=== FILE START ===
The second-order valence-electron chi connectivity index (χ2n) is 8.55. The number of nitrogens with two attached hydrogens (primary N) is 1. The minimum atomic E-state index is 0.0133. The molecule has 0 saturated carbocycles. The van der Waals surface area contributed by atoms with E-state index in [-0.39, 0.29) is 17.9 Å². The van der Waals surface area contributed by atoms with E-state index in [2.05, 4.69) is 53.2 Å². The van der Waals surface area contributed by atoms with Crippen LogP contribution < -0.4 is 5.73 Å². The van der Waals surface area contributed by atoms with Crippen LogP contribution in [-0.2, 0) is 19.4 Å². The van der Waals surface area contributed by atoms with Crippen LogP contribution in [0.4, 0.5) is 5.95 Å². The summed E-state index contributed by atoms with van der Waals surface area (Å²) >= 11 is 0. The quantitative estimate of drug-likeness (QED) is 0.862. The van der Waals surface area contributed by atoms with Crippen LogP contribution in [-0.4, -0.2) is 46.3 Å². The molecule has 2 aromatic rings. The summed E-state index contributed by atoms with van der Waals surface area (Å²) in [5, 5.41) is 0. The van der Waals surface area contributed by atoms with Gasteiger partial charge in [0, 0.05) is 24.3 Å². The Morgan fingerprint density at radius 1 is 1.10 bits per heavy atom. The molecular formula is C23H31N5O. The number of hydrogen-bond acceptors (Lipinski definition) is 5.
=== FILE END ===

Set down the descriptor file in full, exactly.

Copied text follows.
The second-order valence-electron chi connectivity index (χ2n) is 8.55. The number of nitrogens with two attached hydrogens (primary N) is 1. The minimum atomic E-state index is 0.0133. The molecule has 0 saturated carbocycles. The van der Waals surface area contributed by atoms with E-state index in [-0.39, 0.29) is 17.9 Å². The van der Waals surface area contributed by atoms with E-state index in [2.05, 4.69) is 53.2 Å². The van der Waals surface area contributed by atoms with Crippen LogP contribution < -0.4 is 5.73 Å². The van der Waals surface area contributed by atoms with Crippen LogP contribution in [-0.2, 0) is 19.4 Å². The van der Waals surface area contributed by atoms with Crippen LogP contribution in [0.4, 0.5) is 5.95 Å². The summed E-state index contributed by atoms with van der Waals surface area (Å²) >= 11 is 0. The quantitative estimate of drug-likeness (QED) is 0.862. The van der Waals surface area contributed by atoms with Crippen LogP contribution in [-0.4, -0.2) is 46.3 Å². The molecule has 2 aromatic rings. The summed E-state index contributed by atoms with van der Waals surface area (Å²) in [5, 5.41) is 0. The van der Waals surface area contributed by atoms with Gasteiger partial charge in [0, 0.05) is 24.3 Å². The Morgan fingerprint density at radius 1 is 1.10 bits per heavy atom. The molecular formula is C23H31N5O. The number of hydrogen-bond acceptors (Lipinski definition) is 5.